Bowls are big business. Once reserved for mainly pasta, soup and cereal, they’ve pushed the plate aside to become a most valuable player at mealtime.
The Wall Street Journal made note of the trend toward bowl-icious eating, declaring “bowls are the new plates” in a story earlier this year. You could spend hours scrolling through photos of bowl food on Pinterest, where meals in bowls are giving Mason jar meals a run. There are smoothie breakfast bowls, quinoa lunch bowls, roasted winter vegetable bowls, noodle bowls, superfood bowls, and on and on.
Bowls are also gaining favor on restaurant menus. Grain bowls (brown rice topped with steamed kale and other veggies) and Buddha bowls (quinoa topped with cabbage, carrots, zucchini, raw sauerkraut and avocado) have long been customer favorites at LoFo, on Walton Street, which is closed until spring for remodeling.
Bowls are the basis of everything on the menu at Core Greens, Grains and Bone Broth in North Syracuse. Fast-casual chain Panera Bread offers several broth bowls. And Central New York newcomer Mighty Taco gets in on the bowl action with its “Bowlitos,” a.k.a. burrito bowls.
Bowls are essentially one-dish meals that combine grains or starch (brown rice, quinoa, farro, rice noodles, pasta), greens and other vegetables, and meats and other proteins. Sometimes these ingredients are added to broth or piled on a base of grains or greens. Grain and green bowls are usually dressed lightly with a sauce or vinaigrette.
For people who don’t like their foods to touch, bowls might not be the best choice. The multiple elements mingle to create a marriage of flavors and textures — and allow you to get all your food groups in the same place.
Although we haven’t yet sampled Mighty Taco’s bowlitos, here are some other bowls we’ve enjoyed on our food travels in Central New York.
Breakfast Bowl: Cold cereal in a bowl? That doesn’t cut it on a blustery, winter day. From a breakfast menu offering traditional fare like eggs, omelets, pancakes, French toast, corned beef hash and breakfast sandwiches, the Valley Inn’s breakfast bowl calls out to those in the mood for a comforting way to start the day.
Valley Inn owner Jenn Valenti says the breakfast bowl ($7) started out as a special but proved to be so popular she added it to the regular menu. The bowl is built on a bed of tender home fries and includes scrambled eggs, crumbled sausage and bacon, melted cheddar cheese and a dollop of sour cream.
Bowls are also offered as an occasional lunch special: Think mashed potatoes topped with corn, breaded and diced chicken cutlet and a pour of rich gravy. “The bowls are fun,” Valenti says.
The Valley Inn is located at 2574 Cherry Valley Turnpike (Route 20), Marcellus. Call 673-7448 or visit facebook.com/valleyinnrt20.
Lunch/Supper Bowls: Everything comes in a bowl at Core Greens, Grains and Bone Broth, from slow-simmered bone (and vegetable) broths loaded with your choice of vegetables and grains to greens and grains bowls accessorized with whatever healthy ingredients you like.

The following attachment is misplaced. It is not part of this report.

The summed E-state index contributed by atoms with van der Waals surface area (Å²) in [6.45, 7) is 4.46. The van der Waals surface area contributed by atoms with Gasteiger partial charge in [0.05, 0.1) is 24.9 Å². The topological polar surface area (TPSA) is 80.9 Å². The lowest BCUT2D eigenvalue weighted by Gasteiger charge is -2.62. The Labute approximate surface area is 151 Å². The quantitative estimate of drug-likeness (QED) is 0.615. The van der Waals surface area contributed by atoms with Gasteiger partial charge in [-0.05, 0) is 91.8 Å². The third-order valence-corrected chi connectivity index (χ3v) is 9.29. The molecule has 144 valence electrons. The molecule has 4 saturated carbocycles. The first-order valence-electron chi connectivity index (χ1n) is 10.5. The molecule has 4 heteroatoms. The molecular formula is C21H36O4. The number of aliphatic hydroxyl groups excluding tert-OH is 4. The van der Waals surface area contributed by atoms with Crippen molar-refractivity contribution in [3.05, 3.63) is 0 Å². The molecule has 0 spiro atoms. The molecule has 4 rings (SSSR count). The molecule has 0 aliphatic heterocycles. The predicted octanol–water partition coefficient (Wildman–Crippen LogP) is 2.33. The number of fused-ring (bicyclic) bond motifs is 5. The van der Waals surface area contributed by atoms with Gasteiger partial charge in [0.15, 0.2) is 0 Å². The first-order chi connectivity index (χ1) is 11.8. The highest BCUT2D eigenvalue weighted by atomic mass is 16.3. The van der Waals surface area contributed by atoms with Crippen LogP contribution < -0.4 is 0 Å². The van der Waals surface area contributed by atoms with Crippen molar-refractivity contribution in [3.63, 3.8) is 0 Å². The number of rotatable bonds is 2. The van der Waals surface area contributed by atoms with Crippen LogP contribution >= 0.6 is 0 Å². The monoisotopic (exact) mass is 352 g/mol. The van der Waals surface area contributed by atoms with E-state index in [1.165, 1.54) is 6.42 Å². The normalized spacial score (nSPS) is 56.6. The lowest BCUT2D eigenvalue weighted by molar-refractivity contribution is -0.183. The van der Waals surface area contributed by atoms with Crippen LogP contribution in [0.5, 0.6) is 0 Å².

Favorites so far include the spicy ginger steak and rice noodle bowl with veggies (and bone broth) and the spicy chicken and ancient grains bowl, which is built around a scoop of warm quinoa and farro, plus layers of vegetables, chicken and a refreshing lime cilantro jalapeño dressing. Prices start at about $6. Next time, I’m due for a greens bowl.
Core is at 7265 Buckley Road, North Syracuse, next to Chuck Hafner’s. Call 299-4451 or visit eatatcore.com.
Pho: Steaming bowls of broth and noodles are a mainstay of Asian cuisine. Vietnamese pho (pronounced “fuh”), a flavorful, spice-scented, beef-based broth, can be ordered with meatballs, steak and brisket, or more exotic ingredients like tripe and tendon.
New Century Vietnamese Restaurant’s No. 16 tai nam pho ($8.95) features slow-cooked beef broth plus ample quantities of steak, brisket and thin rice noodles. Garnishes arrive on a separate plate and include lime wedges, sliced habanero pepper, a tangle of bean sprouts and sprigs of basil to sprinkle on top of the soup. Optional condiments include spicy sriracha sauce and a lightly sweet hoisin-style sauce. Warning: The pepper rings pack heat!
Pho can be a sloppy affair. Wear your napkin, keep a couple more napkins handy and dive into the bowl with spoon in one hand and chopsticks in the other. Slurping is unavoidable.
New Century is at 518 Kirkpatrick St., on the corner of Carbon Street. Call 410-9999 or visit newcenturyviet.com.
Broth Bowls: Tired of the broccoli cheddar or vegetarian black bean soup? Panera Bread calls its broth bowls “filling bowls of global flavors.” What they are is loaded soups. Some of them are even healthy.
The Lentil Quinoa Bowl with Chicken, for example, features sliced roasted chicken, quinoa and brown rice, lentils, tomato sofrito and fresh kale and spinach in a savory, mildly spicy broth, topped with a lemon wheel. A vegetarian version includes a cage-free egg instead of chicken.
Panera has multiple locations in Central New York. Visit panerabread.com.
Bowlitos: Not in the mood for a taco, burrito or Buffito (Buffalo-style chicken in a tortilla)? Hold the tortilla and grab a spoon. Buffalo-based Mighty Taco, with a just-opened outpost in Cicero, also offers “bowlitos”: compact containers holding seasoned rice on the bottom, seasoned meat (or vegetarian option) in the middle and gooey nacho cheese on the top.
Mighty Taco is at 911 N. Main St., Cicero. Call 214-5600 or visit mightytaco.com.
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